Law: I do remember the New York Times making the note that the visual media was completely ignoring this terrible event that was going on across America. It’s not like today, when you watch television, and whatever’s on our minds is repeated on every sitcom. I thought, “Well, we’re one of the few organizations who can decide, ‘Hey we should do this.’” So I commissioned two different pieces, one of which was Longtime Companion.
Mark Lamos, Campbell Scott, Dermot Mulroney, and Bruce Davison. Mary Louise Parker.
Lucas got to work on the script for the film, drawing in part from his own memories about the epidemic’s early days — including that New York Times article announcing the “gay cancer” that would later be known as AIDS. Lucas opened his script on July 3, 1981, with all the characters reading the piece.
Lucas: Within days [of that article running], a very close friend had gotten sick and died within 36 hours. And then, within a couple of weeks, I was on the subway and I started seeing friends with [Kaposi’s sarcoma] lesions. The cloud of it was moving so rapidly that suddenly, I knew three dozen people who were sick or dead. By the time I started working on the screenplay, I knew 99 people.
Mark Lamos (actor, Sean): You suspected it about everybody. You thought, “Well, is he gaining a little weight because he’s on some kind of drugs? Or is he losing weight because he wants to be thinner?” You just didn’t know. And you couldn’t say, “Hey are you feeling OK, are you sick, do you have it?” You couldn’t do that.
Debra Kletter (assistant and friend of Norman René): You could not help having this black hole of fear in the corner of your heart and mind all of the time. And my biggest fear was that something would happen to Norman.
Anthony Jannelli (cinematographer): You would open the New York Times every single day and see on the obituary page a story about a young person dying at age 32 or 40, and the very last line would always be the same: Survived by his longtime companion.
Lucas: I couldn’t get any momentum or a foothold [on the screenplay]. Norman said, “What if…you pick one day a year for the nine years of the epidemic so far and simply show how each of the characters gets through that particular day?”
We wanted to make it almost as if it were a documentary.
Lucas stuck to that structure, with his final script focusing on a community of gay men who lived in Manhattan, summered in Fire Island, and were devastated by the first waves of the disease. Among the movie’s circle of friends: wealthy couple David and Sean; Willy, a quiet gym trainer from the Midwest, and his best friend, John; Fuzzy, a lawyer, and his childhood friend Lisa; and a young, fashionable couple named Michael and Bob. Meanwhile, a parallel story takes place featuring another longtime couple in New York City: Howard, a soap opera actor and Paul, a business exec.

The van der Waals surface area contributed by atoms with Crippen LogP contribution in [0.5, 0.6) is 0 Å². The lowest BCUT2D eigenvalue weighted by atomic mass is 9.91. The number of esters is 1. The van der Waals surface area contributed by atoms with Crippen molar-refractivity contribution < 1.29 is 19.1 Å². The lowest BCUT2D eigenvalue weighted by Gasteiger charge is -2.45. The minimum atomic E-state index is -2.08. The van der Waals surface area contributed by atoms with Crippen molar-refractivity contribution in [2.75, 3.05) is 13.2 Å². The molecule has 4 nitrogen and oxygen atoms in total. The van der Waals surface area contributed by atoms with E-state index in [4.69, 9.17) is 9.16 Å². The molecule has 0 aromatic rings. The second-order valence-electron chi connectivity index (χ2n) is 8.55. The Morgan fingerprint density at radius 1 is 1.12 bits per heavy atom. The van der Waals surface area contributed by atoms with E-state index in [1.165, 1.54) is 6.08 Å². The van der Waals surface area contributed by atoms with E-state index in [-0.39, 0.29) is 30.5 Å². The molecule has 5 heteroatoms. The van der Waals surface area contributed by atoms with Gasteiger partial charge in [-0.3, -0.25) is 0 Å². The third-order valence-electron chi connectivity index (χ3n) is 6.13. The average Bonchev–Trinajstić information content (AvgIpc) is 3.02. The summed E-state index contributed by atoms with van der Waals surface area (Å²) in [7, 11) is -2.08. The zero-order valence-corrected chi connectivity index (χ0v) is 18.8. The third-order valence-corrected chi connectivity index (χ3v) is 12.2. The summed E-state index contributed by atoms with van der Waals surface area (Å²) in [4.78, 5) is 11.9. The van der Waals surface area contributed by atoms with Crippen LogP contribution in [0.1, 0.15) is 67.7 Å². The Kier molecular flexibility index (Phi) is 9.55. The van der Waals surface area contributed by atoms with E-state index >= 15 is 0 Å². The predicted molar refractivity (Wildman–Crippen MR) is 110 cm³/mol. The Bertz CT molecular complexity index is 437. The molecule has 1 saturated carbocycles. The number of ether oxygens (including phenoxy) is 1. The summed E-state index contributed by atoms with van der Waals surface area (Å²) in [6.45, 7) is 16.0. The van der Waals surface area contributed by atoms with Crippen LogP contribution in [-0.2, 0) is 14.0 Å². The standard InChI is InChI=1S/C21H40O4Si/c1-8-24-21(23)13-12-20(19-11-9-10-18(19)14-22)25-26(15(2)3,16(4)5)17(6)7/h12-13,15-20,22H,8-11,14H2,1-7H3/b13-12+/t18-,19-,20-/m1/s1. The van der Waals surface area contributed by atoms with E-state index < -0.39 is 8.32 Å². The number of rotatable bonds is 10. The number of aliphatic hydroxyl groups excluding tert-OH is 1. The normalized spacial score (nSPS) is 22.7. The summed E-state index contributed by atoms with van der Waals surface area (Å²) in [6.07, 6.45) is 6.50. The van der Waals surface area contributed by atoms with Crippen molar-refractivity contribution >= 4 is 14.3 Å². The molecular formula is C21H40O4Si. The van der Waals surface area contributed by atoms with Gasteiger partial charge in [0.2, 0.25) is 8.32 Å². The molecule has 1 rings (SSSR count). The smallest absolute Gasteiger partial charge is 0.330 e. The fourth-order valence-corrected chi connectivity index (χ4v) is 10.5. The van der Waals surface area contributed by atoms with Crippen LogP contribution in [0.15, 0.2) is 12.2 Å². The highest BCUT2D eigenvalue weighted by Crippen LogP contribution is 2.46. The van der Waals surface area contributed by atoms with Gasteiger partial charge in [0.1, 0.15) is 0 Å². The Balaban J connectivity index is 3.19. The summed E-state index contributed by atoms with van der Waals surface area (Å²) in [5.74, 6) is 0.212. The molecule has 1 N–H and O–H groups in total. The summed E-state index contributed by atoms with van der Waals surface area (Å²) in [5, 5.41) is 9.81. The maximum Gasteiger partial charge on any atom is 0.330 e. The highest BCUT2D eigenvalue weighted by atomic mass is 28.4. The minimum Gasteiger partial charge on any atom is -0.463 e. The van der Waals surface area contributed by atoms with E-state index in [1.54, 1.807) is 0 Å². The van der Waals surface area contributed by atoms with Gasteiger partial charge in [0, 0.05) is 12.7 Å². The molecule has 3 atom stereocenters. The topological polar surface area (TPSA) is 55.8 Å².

With a $1.5 million budget from American Playhouse — Law had been unable to find any additional financing — Lucas and his producers set out to cast the film.
Stan Wlodkowski (producer): We wanted some marquee-type names simply because we knew the film would get a wider release. We knew we were doing something that could have some resonance.
Lucas: We offered it to all sorts of name actors…but the only name to agree to be in the movie was Alec Baldwin, and then he had to drop out because of a scheduling conflict.
Wlodkowski: I frankly don’t want to say [the] names [of the actors who were approached]. It might imply they didn’t want to play a gay character, or that they didn’t want to appear in something about HIV. But the truth is: Who knows? They might not have liked the script or the role. But we did struggle to get the cast together.
Lucas: One of the people who did the movie had a big, successful agent who said, “Don’t do it — you do not want to make your name playing a gay character.” And this actor said, “That’s ridiculous. I’ve grown up around gay people, and I’m going to do this movie.”
Eventually, Lucas and his producers settled on a cast that drew largely from the New York theater world — including Mark Lamos, Mary-Louise Parker, and Campbell Scott — as well as screen stars like Bruce Davison and Dermot Mulroney. “It was the only movie I’ve ever done without having read the script,” remembers Parker, who knew Lucas and René after starring in an early version of Prelude to a Kiss and who took the Companion role of Fuzzy’s confidant, Lisa. “I just said, ‘I’ll play whatever you want me to play.’”
For Lucas though, there was one notable name missing from the cast: Peter Evans, a respected stage actor and a close friend of Lucas’s. “I wrote the role of Sean for Peter,” Lucas wrote in an email. “[But] he became extremely ill in 1988 and 1989 — frequently hospitalized, losing weight, his consciousness sometimes affected.” Evans initially thought he could handle a smaller role in the movie, but then became too sick for even that. Lucas missed part of the film’s production to be with Evans in Los Angeles just before he died in May of 1989 at age 38.